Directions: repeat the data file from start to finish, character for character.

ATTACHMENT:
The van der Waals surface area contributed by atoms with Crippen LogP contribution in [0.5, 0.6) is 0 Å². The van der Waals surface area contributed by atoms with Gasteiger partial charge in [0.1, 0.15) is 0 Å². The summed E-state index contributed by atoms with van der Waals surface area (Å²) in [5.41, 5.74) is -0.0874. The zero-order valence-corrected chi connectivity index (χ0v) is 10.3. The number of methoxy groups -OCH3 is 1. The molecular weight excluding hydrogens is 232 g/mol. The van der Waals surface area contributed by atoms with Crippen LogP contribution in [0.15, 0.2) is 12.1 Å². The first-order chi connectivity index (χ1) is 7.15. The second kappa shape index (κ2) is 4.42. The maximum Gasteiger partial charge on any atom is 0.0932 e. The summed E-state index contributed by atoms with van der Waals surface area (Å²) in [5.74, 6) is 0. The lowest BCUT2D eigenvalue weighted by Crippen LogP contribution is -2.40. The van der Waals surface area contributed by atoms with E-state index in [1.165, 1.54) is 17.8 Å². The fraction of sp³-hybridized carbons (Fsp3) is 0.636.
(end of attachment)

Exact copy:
The van der Waals surface area contributed by atoms with Crippen LogP contribution in [0.5, 0.6) is 0 Å². The van der Waals surface area contributed by atoms with Gasteiger partial charge in [0.1, 0.15) is 0 Å². The summed E-state index contributed by atoms with van der Waals surface area (Å²) in [5.41, 5.74) is -0.0874. The zero-order valence-corrected chi connectivity index (χ0v) is 10.3. The number of methoxy groups -OCH3 is 1. The molecular weight excluding hydrogens is 232 g/mol. The van der Waals surface area contributed by atoms with Crippen LogP contribution in [0.15, 0.2) is 12.1 Å². The first-order chi connectivity index (χ1) is 7.15. The second kappa shape index (κ2) is 4.42. The maximum Gasteiger partial charge on any atom is 0.0932 e. The summed E-state index contributed by atoms with van der Waals surface area (Å²) in [5.74, 6) is 0. The lowest BCUT2D eigenvalue weighted by Crippen LogP contribution is -2.40. The van der Waals surface area contributed by atoms with E-state index in [1.165, 1.54) is 17.8 Å². The fraction of sp³-hybridized carbons (Fsp3) is 0.636.